You may think you don’t know many people in the workplace, but you probably have more connections to the professional world than you think; consider course colleagues, friends, family members and course lecturers. Many academics have previous experience working in commercial organisations (or may still work in industry and lecture part-time). Speaking with contacts can be really valuable as they may have worked, or know someone who works, within finance or consultancy who could give you some pointers for the stage you’re at now.
Explore the professional bodies and institutions linked to the finance sectors and consultancy on the relevant sections of the Inside Careers website. Many professional bodies organise guest lectures, or even specific careers events. The majority also offer a number of qualifications, certified apprenticeships, traineeships and other opportunities to help you at every stage in your career.
4. Informational interviews
If you are keen to learn more about certain job roles, career areas, company cultures etc. try and speak to a professional of that particular company/ career area. This may appear daunting but it gives you the chance to ask questions about the work that they are involved in such as: what it’s like working for the company of interest, how they got into their particular career field, and if they could offer any valuable advice to someone looking to get into that field? When taking this approach, you should be prepared to talk about yourself e.g. skills/strengths, motivations, what you have learnt during your degree (subject knowledge as well as key transferable skills), and what interests you in terms of your next career step. Some university careers centres organise for industry professionals to come in and conduct mock interviews with students – keep an eye out for these valuable opportunities!
This approach may or may not lead to job opportunities, but it is a good way to ‘get out there’, meet employers and talk to other professionals.
5. Understand early on that graduate schemes are not the only career option after university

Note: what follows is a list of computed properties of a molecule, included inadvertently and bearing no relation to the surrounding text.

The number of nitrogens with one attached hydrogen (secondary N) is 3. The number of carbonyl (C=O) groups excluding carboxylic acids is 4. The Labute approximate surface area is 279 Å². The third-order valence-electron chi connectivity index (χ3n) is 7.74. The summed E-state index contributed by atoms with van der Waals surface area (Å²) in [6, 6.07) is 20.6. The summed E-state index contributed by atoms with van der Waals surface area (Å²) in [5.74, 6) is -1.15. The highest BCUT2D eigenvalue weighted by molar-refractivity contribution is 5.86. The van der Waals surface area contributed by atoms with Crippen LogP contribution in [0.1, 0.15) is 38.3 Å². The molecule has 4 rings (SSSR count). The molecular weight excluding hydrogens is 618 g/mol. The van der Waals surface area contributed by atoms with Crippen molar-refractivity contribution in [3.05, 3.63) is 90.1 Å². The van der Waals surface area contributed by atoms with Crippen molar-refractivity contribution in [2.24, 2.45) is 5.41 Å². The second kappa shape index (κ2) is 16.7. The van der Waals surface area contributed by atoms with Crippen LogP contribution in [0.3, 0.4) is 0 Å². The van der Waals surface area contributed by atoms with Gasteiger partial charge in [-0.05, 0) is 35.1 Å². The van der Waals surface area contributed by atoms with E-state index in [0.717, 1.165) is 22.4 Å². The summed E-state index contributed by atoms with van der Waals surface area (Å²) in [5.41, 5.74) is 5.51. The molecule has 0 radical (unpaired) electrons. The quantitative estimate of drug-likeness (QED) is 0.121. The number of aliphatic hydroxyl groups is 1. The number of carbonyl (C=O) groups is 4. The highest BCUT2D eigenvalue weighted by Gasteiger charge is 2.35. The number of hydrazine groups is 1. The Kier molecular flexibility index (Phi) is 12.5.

With high levels of visibility on campus, it could be easy for you as a student to think that graduate schemes are the only choice for a career after university. This is not the case.
In 2016, in the UK there were a recorded 5.5 million businesses, of which 99.9% were small and medium-size enterprises (SMEs)**. SMEs employ less than 250 people. Whilst these companies may not have the resources to implement a structured programme of employment for graduates, many do offer graduate jobs to university leavers – a graduate job is a
defined role requiring the successful candidate to have obtained a degree.
Smaller companies can offer some fantastic opportunities, so start exploring what’s out there early on during your time at university.
6. Find companies you may never have heard of and research, research, research!
You may already be aware of SMEs and be interested in a specific company but they don’t have a ‘careers’ or ‘jobs’ section on their website, or maybe you have little or no knowledge of companies in a certain sector, outside of the larger well known graduate employers. Go to our Employer Directory for a comprehensive list of recruiters and the opportunities they have to offer. Research the companies that interest you and if they do not have a dedicated careers section on their website, consider sending a speculative application and begin to create opportunities for yourself! Speak with your university careers service about how you can find and research a range of companies.
Start taking these less obvious steps early on during your time at university to build important knowledge when it comes to exploring and making the next best career step after university.